Analysts at PwC have forecast that mergers and acquisitions (M&A) in the re/insurance sector could be set to slow in response to inflationary and interest rate challenges, but have added that this could also create the conditions for deals at more attractive terms.
Overall, PwC expects M&A deals across all financial industries to rise in 2023 despite headwinds, as investors and executives look to balance short-term risks with their long-term business transformation strategies.
The broker’s Global M&A Industry Trends Outlook concludes that deals still present a desirable way for financial services firms in particular to boost digital capabilities, counter the disruption from platforms and fintechs, and address sustained pressure from regulators.
However, dealmakers nonetheless face challenges from the current uncertain macroeconomic market environment, including slowing GDP growth, inflation, higher interest rates and disruption resulting from the Russia– Ukraine conflict, and fallout from cryptocurrency failures.
Other factors compounding these challenges include supply chain disruption, competition for highly skilled talent, and accelerated digital and cloud transformation.
For insurers and reinsurers specifically, PwC highlighted the problem of premiums lagging behind inflation rates, particularly in the property and casualty space where companies face strong product pricing challenges.
Additionally, analysts observed that high inflation in goods and services is driving up costs of personal insurance claims, with the non-life segment again more affected than the life segment, especially through property and motor claim costs.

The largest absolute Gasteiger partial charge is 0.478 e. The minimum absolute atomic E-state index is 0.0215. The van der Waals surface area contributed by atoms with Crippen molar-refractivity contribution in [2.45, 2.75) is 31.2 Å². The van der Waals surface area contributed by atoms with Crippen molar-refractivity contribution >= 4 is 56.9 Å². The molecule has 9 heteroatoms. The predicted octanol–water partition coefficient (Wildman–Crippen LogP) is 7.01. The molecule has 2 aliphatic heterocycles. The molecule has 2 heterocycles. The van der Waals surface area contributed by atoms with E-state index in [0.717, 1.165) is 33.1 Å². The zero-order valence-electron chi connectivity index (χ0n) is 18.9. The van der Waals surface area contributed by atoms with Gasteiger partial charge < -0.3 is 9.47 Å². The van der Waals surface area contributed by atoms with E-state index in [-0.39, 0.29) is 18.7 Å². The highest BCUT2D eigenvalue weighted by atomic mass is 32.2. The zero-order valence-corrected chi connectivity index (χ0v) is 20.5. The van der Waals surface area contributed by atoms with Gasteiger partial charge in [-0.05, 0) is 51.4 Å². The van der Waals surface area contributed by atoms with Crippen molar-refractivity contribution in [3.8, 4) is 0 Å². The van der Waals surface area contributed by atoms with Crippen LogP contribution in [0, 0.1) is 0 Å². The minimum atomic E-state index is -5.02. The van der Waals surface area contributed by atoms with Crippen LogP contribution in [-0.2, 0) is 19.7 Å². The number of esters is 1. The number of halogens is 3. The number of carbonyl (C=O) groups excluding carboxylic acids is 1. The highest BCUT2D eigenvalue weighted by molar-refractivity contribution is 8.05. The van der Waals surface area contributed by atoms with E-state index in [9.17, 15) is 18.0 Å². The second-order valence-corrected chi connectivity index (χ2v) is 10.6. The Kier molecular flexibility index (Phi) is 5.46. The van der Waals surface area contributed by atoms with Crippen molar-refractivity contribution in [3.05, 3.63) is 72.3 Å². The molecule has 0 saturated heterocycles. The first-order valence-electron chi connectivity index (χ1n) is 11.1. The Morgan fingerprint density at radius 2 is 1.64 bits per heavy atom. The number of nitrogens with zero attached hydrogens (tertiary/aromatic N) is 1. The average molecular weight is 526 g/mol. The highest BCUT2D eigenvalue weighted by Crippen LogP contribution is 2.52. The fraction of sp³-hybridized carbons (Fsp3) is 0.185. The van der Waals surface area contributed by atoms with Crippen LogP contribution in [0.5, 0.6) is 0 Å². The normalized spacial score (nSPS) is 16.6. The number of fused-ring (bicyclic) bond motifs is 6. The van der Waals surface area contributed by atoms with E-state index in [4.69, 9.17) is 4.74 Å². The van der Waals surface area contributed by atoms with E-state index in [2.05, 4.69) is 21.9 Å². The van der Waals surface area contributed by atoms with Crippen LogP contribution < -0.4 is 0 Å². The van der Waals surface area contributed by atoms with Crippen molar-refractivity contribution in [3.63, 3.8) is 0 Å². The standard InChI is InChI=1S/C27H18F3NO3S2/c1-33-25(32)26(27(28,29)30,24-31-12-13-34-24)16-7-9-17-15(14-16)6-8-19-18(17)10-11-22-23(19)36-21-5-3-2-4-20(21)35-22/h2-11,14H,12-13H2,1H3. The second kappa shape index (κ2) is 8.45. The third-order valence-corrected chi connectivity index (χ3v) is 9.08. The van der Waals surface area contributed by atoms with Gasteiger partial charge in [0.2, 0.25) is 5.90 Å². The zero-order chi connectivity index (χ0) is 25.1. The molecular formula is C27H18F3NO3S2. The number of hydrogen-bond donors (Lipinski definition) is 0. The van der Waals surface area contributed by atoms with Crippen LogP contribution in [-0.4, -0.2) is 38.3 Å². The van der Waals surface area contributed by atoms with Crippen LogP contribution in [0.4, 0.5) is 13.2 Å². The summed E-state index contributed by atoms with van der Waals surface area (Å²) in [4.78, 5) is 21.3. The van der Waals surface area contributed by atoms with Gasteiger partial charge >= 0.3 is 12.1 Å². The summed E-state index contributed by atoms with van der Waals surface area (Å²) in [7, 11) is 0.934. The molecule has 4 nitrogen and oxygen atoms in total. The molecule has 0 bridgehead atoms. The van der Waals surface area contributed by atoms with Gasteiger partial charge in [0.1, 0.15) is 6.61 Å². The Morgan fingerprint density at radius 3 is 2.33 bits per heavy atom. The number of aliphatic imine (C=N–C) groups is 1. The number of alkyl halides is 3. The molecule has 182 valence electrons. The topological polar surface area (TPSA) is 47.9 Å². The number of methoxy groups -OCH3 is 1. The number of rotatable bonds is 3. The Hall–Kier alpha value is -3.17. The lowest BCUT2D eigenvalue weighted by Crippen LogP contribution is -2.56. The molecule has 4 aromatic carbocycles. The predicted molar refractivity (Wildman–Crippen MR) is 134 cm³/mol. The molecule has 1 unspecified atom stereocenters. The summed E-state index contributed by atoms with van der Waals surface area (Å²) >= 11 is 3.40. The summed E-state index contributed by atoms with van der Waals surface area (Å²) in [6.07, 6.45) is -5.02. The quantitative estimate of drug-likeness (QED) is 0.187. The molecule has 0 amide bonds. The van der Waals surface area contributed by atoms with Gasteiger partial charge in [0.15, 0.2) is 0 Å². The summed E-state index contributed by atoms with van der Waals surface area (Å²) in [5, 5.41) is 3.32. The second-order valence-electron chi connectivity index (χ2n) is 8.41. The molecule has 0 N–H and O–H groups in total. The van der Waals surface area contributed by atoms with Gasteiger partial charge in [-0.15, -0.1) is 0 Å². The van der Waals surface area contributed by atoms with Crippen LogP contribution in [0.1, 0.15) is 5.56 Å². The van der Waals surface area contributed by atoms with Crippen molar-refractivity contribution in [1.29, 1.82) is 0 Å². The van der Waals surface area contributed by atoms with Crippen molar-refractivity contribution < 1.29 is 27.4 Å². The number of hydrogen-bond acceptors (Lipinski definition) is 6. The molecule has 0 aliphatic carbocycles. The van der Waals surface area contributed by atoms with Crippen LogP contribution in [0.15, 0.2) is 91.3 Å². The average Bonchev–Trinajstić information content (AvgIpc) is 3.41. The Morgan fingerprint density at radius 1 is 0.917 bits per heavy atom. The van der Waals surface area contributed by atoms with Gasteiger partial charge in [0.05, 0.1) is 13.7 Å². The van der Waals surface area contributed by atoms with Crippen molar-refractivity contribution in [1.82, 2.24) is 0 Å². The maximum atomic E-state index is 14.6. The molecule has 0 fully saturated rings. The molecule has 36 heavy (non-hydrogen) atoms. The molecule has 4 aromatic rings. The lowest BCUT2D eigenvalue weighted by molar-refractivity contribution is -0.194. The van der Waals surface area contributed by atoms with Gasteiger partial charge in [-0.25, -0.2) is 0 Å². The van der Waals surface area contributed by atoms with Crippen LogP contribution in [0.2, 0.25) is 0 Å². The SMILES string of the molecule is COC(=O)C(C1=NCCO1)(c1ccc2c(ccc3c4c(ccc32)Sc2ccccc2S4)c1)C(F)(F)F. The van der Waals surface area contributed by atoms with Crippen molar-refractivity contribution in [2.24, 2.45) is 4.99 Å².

And on a similar note, operational expenses are increasing because labour costs, a key component of insurers’ operational expenses, are being driven up further by wage inflation.
Other issues for insurers flagged by PwC include changing policyholder preferences, which may result in higher demand for products supported by higher interest rates, such as guaranteed savings.
“The need to accelerate transformation for insurers is critical,” commented Matt Britten, Partner, Insurance at PwC Bermuda. “In this challenging environment, it is time for insurers to clearly define their core business and decide which business areas will drive future growth and should be retained, and which to exit or dispose of, with the aim of deriving the greatest value from the divestment.”
He added: “M&A tends to slow during times of uncertainty or market volatility – but those can be precisely the times when valuations become more attractive and opportunity knocks.”
PwC further predicts that strong M&A activity will be realised in the insurance broker sector, although it also warned of the growing risk of disintermediation as rapid interest rate rises may result in policyholders surrendering policies faster.
On this point, analysts highlighted examples of several insurance brokers held by founding and private owners, or representing the acquisition platform for private equity firms, who are already in the process of significantly consolidating the market of small, mid-tier and peer-sized players.